Fitch Warns of ‘Imminent’ Russian Debt Default, Kremlin Accuses US of Waging ‘Economic War’

Fitch Warns of ‘Imminent’ Russian Debt Default, Kremlin Accuses US of Waging ‘Economic War’
The Fitch Ratings logo is seen at their offices at Canary Wharf financial district in London, on March 3, 2016. (Reinhard Krause/Reuters)
Tom Ozimek
3/9/2022
Updated:
3/9/2022

Fitch Ratings has once again slashed its credit rating on Russia while warning that Moscow was likely to default on its sovereign debt payments in short order, while the Kremlin accused the United States of waging an “economic war” against Russia.

Less than a week after Fitch downgraded its rating on Russia to junk status and put Moscow on “rating watch negative” over the Kremlin-led invasion of Ukraine, the rating agency on Tuesday cut that rating even further by a whopping six notches.

Fitch has slashed Russia’s rating from “B” to “C” and noted that the downgrade reflects the rating agency’s “view that a sovereign default is imminent.”

The agency cited developments since the March 2 downgrade that, in its view, “further undermined Russia’s willingness to service government debt.”

In retaliation for a raft of biting Western sanctions, Russia has imposed capital controls to prevent foreign currency from flowing out of the country.

The developments cited by Fitch include a decree issued on March 5 by Russian President Vladimir Putin that could force Russia’s foreign-currency sovereign debt payments to be made in roubles rather than hard currency.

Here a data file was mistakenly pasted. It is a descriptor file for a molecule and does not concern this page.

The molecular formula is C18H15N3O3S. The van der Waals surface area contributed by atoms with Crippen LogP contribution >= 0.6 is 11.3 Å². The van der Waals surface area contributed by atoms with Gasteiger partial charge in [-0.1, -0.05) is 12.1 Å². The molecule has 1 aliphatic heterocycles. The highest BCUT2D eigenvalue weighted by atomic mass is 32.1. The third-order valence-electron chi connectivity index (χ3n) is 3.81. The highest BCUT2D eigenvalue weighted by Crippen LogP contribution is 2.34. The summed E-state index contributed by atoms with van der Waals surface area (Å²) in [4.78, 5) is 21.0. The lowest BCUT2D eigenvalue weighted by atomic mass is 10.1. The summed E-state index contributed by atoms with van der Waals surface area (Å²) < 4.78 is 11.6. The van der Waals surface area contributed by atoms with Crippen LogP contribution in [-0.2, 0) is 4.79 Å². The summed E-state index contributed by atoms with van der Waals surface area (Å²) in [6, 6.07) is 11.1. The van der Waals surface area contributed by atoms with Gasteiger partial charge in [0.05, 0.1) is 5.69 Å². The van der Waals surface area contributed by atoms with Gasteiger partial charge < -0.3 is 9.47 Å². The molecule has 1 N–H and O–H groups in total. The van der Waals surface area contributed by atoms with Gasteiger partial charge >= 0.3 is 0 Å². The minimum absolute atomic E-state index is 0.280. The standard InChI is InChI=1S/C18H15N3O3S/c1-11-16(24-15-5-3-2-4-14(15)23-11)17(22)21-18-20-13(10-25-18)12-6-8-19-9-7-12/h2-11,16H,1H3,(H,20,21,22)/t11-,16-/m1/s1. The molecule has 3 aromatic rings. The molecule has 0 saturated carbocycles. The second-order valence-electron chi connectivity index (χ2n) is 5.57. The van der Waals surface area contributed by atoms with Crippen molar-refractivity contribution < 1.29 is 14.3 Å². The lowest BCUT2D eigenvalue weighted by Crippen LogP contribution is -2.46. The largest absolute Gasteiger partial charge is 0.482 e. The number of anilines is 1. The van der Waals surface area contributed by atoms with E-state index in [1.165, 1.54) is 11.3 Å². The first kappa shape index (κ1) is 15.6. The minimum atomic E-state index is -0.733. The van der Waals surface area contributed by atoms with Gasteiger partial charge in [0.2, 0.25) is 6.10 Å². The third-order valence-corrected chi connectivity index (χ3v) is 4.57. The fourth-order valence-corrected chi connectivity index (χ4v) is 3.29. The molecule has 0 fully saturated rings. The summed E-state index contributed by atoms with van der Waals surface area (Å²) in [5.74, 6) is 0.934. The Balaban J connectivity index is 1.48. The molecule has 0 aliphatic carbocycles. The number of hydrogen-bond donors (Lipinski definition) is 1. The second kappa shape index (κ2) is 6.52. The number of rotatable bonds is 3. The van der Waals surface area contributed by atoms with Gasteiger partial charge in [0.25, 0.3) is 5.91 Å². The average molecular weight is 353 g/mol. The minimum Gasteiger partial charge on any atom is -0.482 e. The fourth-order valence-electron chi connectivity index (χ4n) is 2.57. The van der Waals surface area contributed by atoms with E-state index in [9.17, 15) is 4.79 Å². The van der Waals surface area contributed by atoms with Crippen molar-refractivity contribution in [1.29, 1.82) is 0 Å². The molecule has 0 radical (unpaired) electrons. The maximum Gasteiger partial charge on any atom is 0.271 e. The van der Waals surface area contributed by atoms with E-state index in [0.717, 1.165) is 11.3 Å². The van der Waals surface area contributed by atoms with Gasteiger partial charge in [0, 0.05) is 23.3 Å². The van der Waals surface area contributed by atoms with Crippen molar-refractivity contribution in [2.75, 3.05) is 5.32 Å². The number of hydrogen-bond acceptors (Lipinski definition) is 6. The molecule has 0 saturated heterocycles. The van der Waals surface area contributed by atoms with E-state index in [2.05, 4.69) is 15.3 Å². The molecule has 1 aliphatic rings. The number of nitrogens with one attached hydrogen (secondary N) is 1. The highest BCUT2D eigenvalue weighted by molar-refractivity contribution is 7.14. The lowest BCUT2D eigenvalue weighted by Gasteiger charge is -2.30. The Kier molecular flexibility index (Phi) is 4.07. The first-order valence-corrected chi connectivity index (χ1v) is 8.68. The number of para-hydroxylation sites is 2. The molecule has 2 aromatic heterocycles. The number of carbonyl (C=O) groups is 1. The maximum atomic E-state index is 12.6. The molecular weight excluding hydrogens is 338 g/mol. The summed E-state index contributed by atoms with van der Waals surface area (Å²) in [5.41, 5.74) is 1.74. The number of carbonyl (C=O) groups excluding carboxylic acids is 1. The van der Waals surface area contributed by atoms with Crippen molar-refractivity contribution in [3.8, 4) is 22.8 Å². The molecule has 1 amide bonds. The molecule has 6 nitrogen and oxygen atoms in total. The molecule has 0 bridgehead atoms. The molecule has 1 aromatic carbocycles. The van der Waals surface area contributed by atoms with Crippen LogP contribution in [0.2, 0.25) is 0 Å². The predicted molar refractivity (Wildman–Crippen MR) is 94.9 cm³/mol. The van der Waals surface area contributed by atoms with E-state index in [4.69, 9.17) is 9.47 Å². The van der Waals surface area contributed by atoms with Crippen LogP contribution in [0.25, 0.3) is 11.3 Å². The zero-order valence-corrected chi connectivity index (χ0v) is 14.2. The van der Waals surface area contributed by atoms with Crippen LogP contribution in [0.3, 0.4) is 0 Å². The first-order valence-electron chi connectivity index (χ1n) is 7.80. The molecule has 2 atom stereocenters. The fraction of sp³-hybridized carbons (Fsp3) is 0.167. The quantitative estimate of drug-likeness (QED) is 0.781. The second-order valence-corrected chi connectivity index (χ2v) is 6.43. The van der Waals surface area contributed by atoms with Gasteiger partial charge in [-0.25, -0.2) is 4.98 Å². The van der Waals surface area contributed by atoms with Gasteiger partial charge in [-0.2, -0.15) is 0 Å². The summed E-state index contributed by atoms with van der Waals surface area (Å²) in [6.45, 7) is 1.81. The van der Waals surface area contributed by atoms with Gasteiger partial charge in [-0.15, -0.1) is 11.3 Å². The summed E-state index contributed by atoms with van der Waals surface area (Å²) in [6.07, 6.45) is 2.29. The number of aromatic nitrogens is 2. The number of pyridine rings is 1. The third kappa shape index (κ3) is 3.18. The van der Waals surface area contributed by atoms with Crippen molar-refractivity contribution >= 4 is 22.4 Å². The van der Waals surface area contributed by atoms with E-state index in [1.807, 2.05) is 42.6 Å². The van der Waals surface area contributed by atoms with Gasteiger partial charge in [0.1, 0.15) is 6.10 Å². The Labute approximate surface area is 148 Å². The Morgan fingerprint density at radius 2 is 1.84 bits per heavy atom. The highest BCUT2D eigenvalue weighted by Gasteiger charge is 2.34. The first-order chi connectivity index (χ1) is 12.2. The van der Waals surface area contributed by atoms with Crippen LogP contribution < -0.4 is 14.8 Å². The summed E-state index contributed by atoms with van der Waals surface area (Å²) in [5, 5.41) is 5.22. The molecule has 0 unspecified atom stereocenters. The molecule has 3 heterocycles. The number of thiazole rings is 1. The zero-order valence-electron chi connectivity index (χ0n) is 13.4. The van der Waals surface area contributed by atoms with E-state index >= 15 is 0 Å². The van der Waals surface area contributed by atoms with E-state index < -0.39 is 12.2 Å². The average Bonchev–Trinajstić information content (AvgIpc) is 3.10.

Fitch also cited a recent rule issued by Russia’s central bank that restricted coupon payments on Russia’s ruble-denominated government bonds known as OFZ, barring such payments to foreigners.

“More generally, the further ratcheting up of sanctions, and proposals that could limit trade in energy, increase the probability of a policy response by Russia that includes at least selective non-payment of its sovereign debt obligations,” Fitch added.

It comes as the West has imposed crippling sanctions on nearly the entire Russian financial and corporate system following Russia’s invasion of Ukraine, which Putin describes as a “special military operation” to disarm Ukraine and oust its leaders, who he has labeled as “neo-Nazis.”

Kyiv and its Western allies dismiss Putin’s rationale as a groundless pretext for an unprovoked war of aggression against a sovereign and democratic country.

The sanctions against Russia threaten to cast the country into its gravest crisis since the 1991 fall of the Soviet Union, with Kremlin spokesman Dmitry Peskov describing the measures as “hostile bacchanalia.”

Peskov on Wednesday also put the United States on notice for imposing a ban on imports of Russian oil and energy, saying that Moscow was thinking very seriously about how to respond.

“The United States definitely has declared economic war against Russia and is waging this war,” he said.

While Peskov did not provide details about Moscow’s response, he said Russia would do “what in the best way corresponds to our interests.”

More than 2 million people have fled Ukraine since the invasion began two weeks ago, with NATO Secretary General Jens Stoltenberg describing the situation as “Europe’s fastest-growing refugee crisis since the Second World War.”
Tom Ozimek is a senior reporter for The Epoch Times. He has a broad background in journalism, deposit insurance, marketing and communications, and adult education.
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